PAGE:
Informed debate must take place on the contents of the Bill
By Arun Kumar Shrivastav
India is going to debate a new bill on cryptocurrencies in the ongoing winter session of parliament. One of the two most important components of the bill relates to providing the legal framework for the launch of a digital coin by RBI. Many countries around the world are in different stages of launching their digital coins called Central Bank Digital Coin (CBDC).
For example, China which banned trading of cryptocurrencies in the country early this year and for the third time since 2013 has introduced its CBDC e-CYN and will formally launch it in February 2022 during the Winter Olympics. The government wanted to introduce Cryptocurrency and Regulation of Official Digital Currency Bill, 2021, in February but had to defer it in view of the raging Covid-19 crisis. Through the bill, the government wanted to ban cryptocurrencies and launch its official digital coin.
Ever since, RBI has spoken against giving any legal space to cryptocurrencies in the Indian financial system. It argues that the crypto money that functions beyond the scrutiny of a central bank or government can be misused for illegal activities. However, to offer a substitute to the people who seem to be fascinated by the fairy-tale type bitcoin story, RBI wants to come up with its CBDC.
Is CBDC a better substitute compared to crypto currency? Let us see what it is in the first place. CBDC is a digital currency that stays on your devices but you can take out cash from the ATMs. It’s always at par with the official currency, Indian Rupee for India and Yuan for China, for example. Its value is never going to appreciate or dip beyond the value of the official currency. Then, what are the benefits of holding such a currency? There are two important benefits that CBDC can bring in the monetary and financial system.
First, it’ll be another step towards building a cashless society. You will not need to carry huge amounts of cash and so much of the cash would not require to be printed, transported, stored, and managed. So, over time, CBDC will wean banks away from managing cash to managing value. Even the customers will have a better experience dealing with digital cash. Since, CBDC will be a product from the RBI and tied to the official currency, there will be no pulling the rug or a dip in the prices.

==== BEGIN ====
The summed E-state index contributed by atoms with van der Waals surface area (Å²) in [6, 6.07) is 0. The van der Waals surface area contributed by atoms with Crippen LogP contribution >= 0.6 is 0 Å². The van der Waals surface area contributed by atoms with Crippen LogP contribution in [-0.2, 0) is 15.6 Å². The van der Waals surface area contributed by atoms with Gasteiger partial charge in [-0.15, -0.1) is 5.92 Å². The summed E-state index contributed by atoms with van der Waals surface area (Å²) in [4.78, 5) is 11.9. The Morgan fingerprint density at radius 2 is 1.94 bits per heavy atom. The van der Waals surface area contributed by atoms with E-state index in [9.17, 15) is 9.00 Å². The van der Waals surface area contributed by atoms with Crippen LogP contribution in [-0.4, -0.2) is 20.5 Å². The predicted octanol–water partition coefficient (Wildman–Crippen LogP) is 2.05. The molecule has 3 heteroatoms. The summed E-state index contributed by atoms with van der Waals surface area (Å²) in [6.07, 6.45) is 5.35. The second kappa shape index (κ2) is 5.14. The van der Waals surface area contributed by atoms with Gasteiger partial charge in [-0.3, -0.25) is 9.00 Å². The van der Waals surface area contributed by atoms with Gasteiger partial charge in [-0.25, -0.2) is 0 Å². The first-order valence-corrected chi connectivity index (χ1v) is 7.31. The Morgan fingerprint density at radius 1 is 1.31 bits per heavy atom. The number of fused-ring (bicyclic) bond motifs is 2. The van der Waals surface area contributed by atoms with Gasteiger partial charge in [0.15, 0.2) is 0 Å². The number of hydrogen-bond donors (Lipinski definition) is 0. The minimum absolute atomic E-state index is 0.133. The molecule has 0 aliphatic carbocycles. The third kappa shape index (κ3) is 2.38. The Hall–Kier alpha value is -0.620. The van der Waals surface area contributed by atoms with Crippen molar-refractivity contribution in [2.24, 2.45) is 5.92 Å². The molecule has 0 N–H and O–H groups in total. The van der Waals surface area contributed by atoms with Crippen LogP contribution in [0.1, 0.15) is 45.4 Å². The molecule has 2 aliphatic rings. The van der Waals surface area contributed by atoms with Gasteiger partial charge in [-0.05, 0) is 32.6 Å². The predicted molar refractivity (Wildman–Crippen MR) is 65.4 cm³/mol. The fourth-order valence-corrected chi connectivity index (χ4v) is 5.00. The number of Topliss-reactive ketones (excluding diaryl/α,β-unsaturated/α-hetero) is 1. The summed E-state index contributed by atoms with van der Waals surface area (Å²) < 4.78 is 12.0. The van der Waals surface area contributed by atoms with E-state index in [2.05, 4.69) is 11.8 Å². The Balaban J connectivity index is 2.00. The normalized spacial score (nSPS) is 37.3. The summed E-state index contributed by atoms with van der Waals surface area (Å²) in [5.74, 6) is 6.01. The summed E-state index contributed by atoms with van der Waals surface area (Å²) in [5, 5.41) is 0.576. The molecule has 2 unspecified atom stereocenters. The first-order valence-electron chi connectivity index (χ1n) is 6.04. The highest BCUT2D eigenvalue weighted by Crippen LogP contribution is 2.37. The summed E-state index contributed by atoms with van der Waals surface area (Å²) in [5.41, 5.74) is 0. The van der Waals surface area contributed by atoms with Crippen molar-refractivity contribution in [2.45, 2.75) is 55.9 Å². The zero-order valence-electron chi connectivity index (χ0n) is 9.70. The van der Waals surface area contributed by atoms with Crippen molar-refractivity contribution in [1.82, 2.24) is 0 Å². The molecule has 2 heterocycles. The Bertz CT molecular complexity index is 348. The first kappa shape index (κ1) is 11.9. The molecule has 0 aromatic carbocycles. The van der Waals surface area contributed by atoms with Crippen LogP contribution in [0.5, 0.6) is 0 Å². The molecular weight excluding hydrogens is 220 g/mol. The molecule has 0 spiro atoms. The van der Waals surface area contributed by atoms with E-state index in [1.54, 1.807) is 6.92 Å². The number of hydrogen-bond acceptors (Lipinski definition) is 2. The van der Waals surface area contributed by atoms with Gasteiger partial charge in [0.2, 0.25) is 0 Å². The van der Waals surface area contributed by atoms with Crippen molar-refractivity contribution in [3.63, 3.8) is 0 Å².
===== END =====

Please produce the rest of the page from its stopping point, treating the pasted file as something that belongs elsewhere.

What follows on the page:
Second, CBDC can bring a major advantage to the table in the arena of international payments. At the moment, international payments are both time-consuming and exorbitantly expensive ranging from 6 to 22 percent. Central banks in about 90 countries are trying to bring in CBDCs and also interacting among themselves to usher in a new era of banking and finance where CBDCs can play a bigger role than the physical money is doing today. As soon as it happens, payment of remittances, an area of immediate concern for the global banking system, can become faster and cheaper.
Is there any instance of CBDC working successfully? There is no such instance as of now. But the concept of a digital currency tied to an official currency such as the US dollar or a stable asset such as gold has been in existence since in 2014 when stablecoin USDT was launched by a private company called Tether Limited.
It goes by the name of both USDT and Tether and is hosted on the Ethereum network. It’s a private currency and often questions have been raised as to whether Tether keeps the same amount of US dollars in reserves as the amount of USDT it issues.
There are a few more stablecoins and the US Treasury Department in a recent report has recognized that stablecoins offer valuable services in the realm of domestic and international payments. The stablecoin market in the US is pegged at $145 billion. As stablecoins become an important player in the global payments and financial systems, the US regulators are increasingly pitching for regulation for stablecoins.
However, CBDCs and stablecoins are not the same. CBDC is a central bank-monitored digital currency where the central bank can intervene through policies and decisions it thinks are necessary. In contrast, stablecoins are hosted on the blockchain network, where a pre-agreed distributed and transparent decision making system is in place. Also, stablecoins remain beyond the scrutiny and monitoring of the central bank or the government. Privacy and anonymity of stablecoin customers is another key distinction between CBDC and stablecoin.
Taking available facts into account, it’s clear that a CBDC can’t match cryptocurrencies that practically restore the money in the hands of those who own it — safe from hostile economic policies and high inflation. Stablecoins also offer some of the features of cryptocurrencies such as privacy and anonymity that CBDC does not intend to accord to the people who use the central bank-sponsored digital cash. (IPA Service)